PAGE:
I’ve been spending my lockdown days on the school allotment with a group of children. These are vulnerable students, the children of key workers, and students with special needs. They love being at the allotment, but I think I love it even more.
The allotment is situated 50 metres from the school gate and is surrounded by plots belonging to members of the public. I originally set it up to support disadvantaged boys with behavioural issues, hoping that gardening sessions would help them to engage with school more positively.
The results were remarkable: the boys grew in self-confidence and their behaviour got better. More importantly, their attitudes to learning and academic attainment appeared to improve. One student commented that working at the allotment taught him that “there’s more to life than behaving badly”.
The plot has come a long way, too. When we took it over, it was a jungle of weeds and plum trees. Now, it resembles a real allotment – we’ve even made jam!
My gardening expertise is coming along more slowly: I was a novice when we took on the plot and I’m still pretty much a novice now. However, we receive a lot of advice from other plot-holders and it’s great to learn alongside the children.
Coronavirus: School gardening in lockdown
When the government announced schools would stay open for some children during the coronavirus lockdown, my school embraced the opportunity to do something amazing.
Instead of sticking these students in front of computers for five hours of online learning, our headteacher, Laura Ellener, decided we would deliver engaging activities as well as focusing on academic study: dance, art, cooking and allotment sessions, all while following social distancing guidelines. Around 10 students have attended school each day, on average. They come to the allotment in two groups, based on age.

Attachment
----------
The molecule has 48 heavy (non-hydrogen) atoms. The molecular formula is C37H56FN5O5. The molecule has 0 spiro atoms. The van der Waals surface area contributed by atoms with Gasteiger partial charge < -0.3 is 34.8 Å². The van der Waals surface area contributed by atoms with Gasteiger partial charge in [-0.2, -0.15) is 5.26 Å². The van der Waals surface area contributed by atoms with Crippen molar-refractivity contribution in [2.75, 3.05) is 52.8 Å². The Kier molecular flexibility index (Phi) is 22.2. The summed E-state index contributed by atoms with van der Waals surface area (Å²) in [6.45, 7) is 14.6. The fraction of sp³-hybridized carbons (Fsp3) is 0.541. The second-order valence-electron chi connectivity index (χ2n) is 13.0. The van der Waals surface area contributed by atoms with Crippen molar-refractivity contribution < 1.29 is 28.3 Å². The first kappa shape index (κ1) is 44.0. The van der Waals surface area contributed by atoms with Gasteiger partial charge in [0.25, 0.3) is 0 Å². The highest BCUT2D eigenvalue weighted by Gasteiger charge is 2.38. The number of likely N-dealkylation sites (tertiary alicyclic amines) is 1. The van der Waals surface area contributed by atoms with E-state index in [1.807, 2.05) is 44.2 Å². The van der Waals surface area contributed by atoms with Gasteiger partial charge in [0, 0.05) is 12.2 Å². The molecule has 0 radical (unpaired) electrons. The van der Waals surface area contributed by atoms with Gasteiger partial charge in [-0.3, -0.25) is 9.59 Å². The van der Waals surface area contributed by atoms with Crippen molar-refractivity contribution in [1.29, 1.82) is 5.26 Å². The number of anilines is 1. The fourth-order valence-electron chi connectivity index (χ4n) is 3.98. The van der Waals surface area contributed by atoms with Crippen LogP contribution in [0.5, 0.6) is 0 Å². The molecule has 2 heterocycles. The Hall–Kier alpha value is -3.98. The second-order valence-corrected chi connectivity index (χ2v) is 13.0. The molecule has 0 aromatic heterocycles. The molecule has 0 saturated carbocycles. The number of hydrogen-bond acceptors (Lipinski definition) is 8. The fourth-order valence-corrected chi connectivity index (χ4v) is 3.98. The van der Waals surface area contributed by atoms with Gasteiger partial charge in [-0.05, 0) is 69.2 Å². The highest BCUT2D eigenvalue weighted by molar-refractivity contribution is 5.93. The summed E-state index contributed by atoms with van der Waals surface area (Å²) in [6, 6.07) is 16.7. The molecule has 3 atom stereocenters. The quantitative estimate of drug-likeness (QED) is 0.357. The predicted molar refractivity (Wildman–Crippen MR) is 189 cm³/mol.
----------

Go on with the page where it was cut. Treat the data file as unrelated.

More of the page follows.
The older students quite enjoy weeding. I sit with them on empty compost bags – two metres apart – picking roots from the soil, and we talk. We talk about how life has changed, but also about other things, like education, family and what our spirit animals would be. I have grown in my appreciation of these teenagers. Getting to know them as individuals seems a privilege we lack time for during normal school life.
Supporting vulnerable children
Some of these students are vulnerable, struggling with difficult home situations or mental health issues. Others have parents in the NHS. Giving them this attention feels important. There is also something calming and unifying about working together. One student announced that being at the allotment feels "spiritual". We all agreed.
The younger students really enjoy looking for worms. They have endless energy and respond well to the more physical tasks – ripping up ivy, digging and watering. They never talk about the virus. They seem to live fully in the present moment – a helpful reminder for me to try to do the same.
At the moment, we are growing a range of crops, including garlic, cabbages and beetroot. We were also given strawberry plants by a neighbour. One of the students made a beautiful thank-you card, covered in smiling strawberries. It feels great to nurture our relationships with members of the community, especially at a time when connecting with others feels more difficult but also more important.
The two weeks before Easter were productive. Besides all the planting, we’ve made a composter out of pallets, of which we’re all very proud. The older students are keen that we should paint our wooden table and bench after the holiday. They raided the school’s art cupboard and dug out acrylic paints. I have promised I will buy some furniture paint and that we will do it properly.
One Year 11 student told me that our sessions are therapeutic, and I have to agree. There is something wonderful about working outside, alongside others. Coronavirus has deprived many people of their sense of purpose. I am incredibly grateful to have found one.
Lilly Wyatt is pupil premium coordinator at Chiswick School in West London